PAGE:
Then, beginning in the 1980s, large-scale, industrial logging cleared over half the forest in the traditional territory of Grassy Narrows, destroying trap lines and other areas vital for sustenance, medicine and ceremony.
Today, the people of Grassy Narrows - and the province of Ontario - face a crucial turning point.
- Created on Monday, 04 June 2012 15:45
- Created on Monday, 04 June 2012 01:00
FOR IMMEDIATE RELEASE
Government refuses to acknowledge Minamata Disease in Canada
Toronto – Fifty years after a Dryden paper mill began dumping 10 tonnes of toxic mercury into Grassy Narrows’ English-Wabigoon river, a newly translated report by renowned Japanese mercury expert Dr. Harada indicates that the Indigenous people of Grassy Narrows are still suffering from the debilitating health impacts of this neurotoxin, including many born after the dumping was banned in 1970. The government of Ontario allowed the dumping but refuses to acknowledge that there have been any cases of the methyl mercury poisoning called Minamata Disease (MD).
59% of 160 people examined in Grassy Narrows and Whitedog were found to be impacted by mercury poisoning. 44% of people aged 21-41 were impacted, even though they were born after dumping was banned. "It is an undoubtable fact that Minamata disease occurred in [Grassy Narrows and Whitedog], based on our long-term investigation result." [Harada et al., 2011]
- Created on Friday, 01 June 2012 01:00
FOR IMMEDIATE RELEASE
Will Premier join Grassy Narrows for lunch at the Chef’s Table?
Toronto - Grassy Narrows mothers are challenging Premier McGuinty to eat their local fish at a traditional fish fry on an open wood fire at Queens Park.The people of Grassy Narrows are still suffering from the debilitating health impacts of mercury poison fifty years after a Dryden mill began dumping 10 tonnes of the neurotoxin into Grassy Narrows’ English-Wabigoon River. Some Grassy Narrows mothers report delayed development, cerebral palsy, seizures, and other illnesses in their children – symptoms linked to congenital mercury poisoning. Indigenous Grassy Narrows community members are travelling 2,000 km to Toronto by foot, train, and bus to release a newly translated health study on their community by renowned Japanese mercury expert Dr. Harada.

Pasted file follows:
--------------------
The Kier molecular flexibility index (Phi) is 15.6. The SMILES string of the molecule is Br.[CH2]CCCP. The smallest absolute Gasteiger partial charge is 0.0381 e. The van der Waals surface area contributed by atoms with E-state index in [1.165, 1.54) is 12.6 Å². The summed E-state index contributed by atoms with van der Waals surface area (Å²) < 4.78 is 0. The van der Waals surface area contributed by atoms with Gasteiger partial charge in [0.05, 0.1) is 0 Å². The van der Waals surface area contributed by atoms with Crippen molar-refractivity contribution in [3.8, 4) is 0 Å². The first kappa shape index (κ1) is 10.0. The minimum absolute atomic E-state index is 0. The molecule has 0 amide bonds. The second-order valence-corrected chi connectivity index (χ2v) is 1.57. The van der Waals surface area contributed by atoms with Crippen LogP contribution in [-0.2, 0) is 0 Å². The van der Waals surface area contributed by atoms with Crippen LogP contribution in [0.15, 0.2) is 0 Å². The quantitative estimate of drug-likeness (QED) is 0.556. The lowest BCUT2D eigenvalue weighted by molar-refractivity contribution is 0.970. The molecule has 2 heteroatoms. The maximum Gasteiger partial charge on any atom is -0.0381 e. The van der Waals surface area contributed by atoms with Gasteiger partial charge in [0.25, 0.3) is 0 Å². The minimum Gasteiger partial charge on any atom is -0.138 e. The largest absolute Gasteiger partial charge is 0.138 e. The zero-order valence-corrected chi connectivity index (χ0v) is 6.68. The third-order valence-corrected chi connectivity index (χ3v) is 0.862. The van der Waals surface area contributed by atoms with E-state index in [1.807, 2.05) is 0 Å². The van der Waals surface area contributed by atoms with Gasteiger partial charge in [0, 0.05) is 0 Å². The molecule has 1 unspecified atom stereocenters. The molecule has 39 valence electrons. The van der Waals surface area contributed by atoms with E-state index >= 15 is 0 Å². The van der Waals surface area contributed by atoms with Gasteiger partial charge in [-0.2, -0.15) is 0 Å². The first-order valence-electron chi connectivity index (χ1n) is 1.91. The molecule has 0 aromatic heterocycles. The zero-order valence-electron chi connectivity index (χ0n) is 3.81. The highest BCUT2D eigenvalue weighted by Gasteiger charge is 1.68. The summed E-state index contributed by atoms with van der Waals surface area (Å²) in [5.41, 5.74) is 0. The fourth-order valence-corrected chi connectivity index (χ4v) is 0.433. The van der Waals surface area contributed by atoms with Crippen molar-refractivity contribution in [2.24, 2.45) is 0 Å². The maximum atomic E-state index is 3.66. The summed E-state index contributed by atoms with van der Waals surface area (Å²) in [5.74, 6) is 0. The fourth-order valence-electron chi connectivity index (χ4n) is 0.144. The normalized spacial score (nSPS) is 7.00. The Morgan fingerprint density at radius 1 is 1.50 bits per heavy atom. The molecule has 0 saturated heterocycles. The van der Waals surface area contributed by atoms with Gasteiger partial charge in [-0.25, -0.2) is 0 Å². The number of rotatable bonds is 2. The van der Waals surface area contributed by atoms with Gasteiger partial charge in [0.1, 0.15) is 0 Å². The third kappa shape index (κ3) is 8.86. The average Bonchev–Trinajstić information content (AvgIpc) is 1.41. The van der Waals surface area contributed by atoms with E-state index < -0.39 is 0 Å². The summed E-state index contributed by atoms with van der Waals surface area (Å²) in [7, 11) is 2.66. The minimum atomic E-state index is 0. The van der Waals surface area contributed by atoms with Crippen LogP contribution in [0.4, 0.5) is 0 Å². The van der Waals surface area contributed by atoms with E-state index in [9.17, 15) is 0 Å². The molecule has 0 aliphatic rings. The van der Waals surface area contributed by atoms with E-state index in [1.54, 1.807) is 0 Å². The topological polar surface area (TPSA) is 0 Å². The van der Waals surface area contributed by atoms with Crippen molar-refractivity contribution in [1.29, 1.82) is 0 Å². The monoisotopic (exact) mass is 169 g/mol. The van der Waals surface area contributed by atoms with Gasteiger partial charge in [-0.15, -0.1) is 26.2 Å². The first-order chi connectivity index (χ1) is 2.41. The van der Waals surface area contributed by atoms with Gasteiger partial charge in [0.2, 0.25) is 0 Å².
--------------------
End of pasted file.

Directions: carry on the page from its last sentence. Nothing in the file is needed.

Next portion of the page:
In April 2010, when Harada’s 2005 report was released in English, Premier McGuinty told reporters that “What we do have is a heavy responsibility to take a good, long, hard look at this new report and find out exactly what the story is.”
- Created on Sunday, 03 June 2012 02:34
- Created on Tuesday, 29 May 2012 01:00
By Star Staff
The Wolf Lake Coalition is once again urging the Ministry of Northern Development and Mines to let a mining lease in the Wolf Lake old-growth forest expire Thursday.
In fact, the coalition argued in a release Monday that regulations in the Mining Act would support such a decision, and that to allow exploration would be "shameful."
"The Mining Act affirms that if the leaseholder is not in production or on the road to production in that lease, it should expire," the coalition said. "According to public records, very little activity has occurred on this lease for the past 30 years. Not only is this area not in production -- it is not remotely close.
"Under our own legislation, this lease should not be renewed."
Flag Resources, a Calgary based company, holds mining leases in the reserve. The company's president, Murdo McLeod, has said in the past there is potential for gold, copper, cobalt and palladium mines in Wolf Lake, where the company has been since the 1980s.
Last spring, one of Flag Resources' mining leases was renewed until 2031, with the second 21-year lease up for Thursday.
In an email Monday, McLeod told The Star Flag Resources has not been active in the lease area, but plans to open a Sudbury office "soon."
To read the full article please visit: http://www.thesudburystar.com/ArticleDisplay.aspx?e=3571517
- Created on Wednesday, 16 May 2012 08:25
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Ontario to decide fate of world’s largest ancient red pine forest in May 31 mining lease decision
Toronto – Today the Wolf Lake Coalition is releasing a new report documenting Ontario’s failure to protect Wolf Lake in spite of ten compelling reasons to protect this unique and irreplaceable ecological gem. The report exposes a shocking record of inaction that has left the world’s largest ancient red pine forest open to mining 25 years after the MNR’s own forester identified the need to protect it. Ontario is poised to make a major decision on the fate of the Wolf Lake ancient forest on May 31 as it chooses whether to renew a mining lease in the old growth for a further 21 years. If the lease is renewed the area’s critically endangered ecosystem could become a strip mine should a viable mineral find be made. If the lease is allowed to lapse the 300 year old pines under that lease will automatically gain full protection as park land, as promised in 1999.
- Coalition to McGuinty: Come paddle Temagami’s Wolf Lake
- KI beats GLR, protects sacred landscape
- Grassy Narrows marks 50 years of mercury poison
- English River logging suspended during court battle
- Wolf Lake dodges bullet, but ancient forest still in peril
- Ontario Respects KI Moratorium on Mining Exploration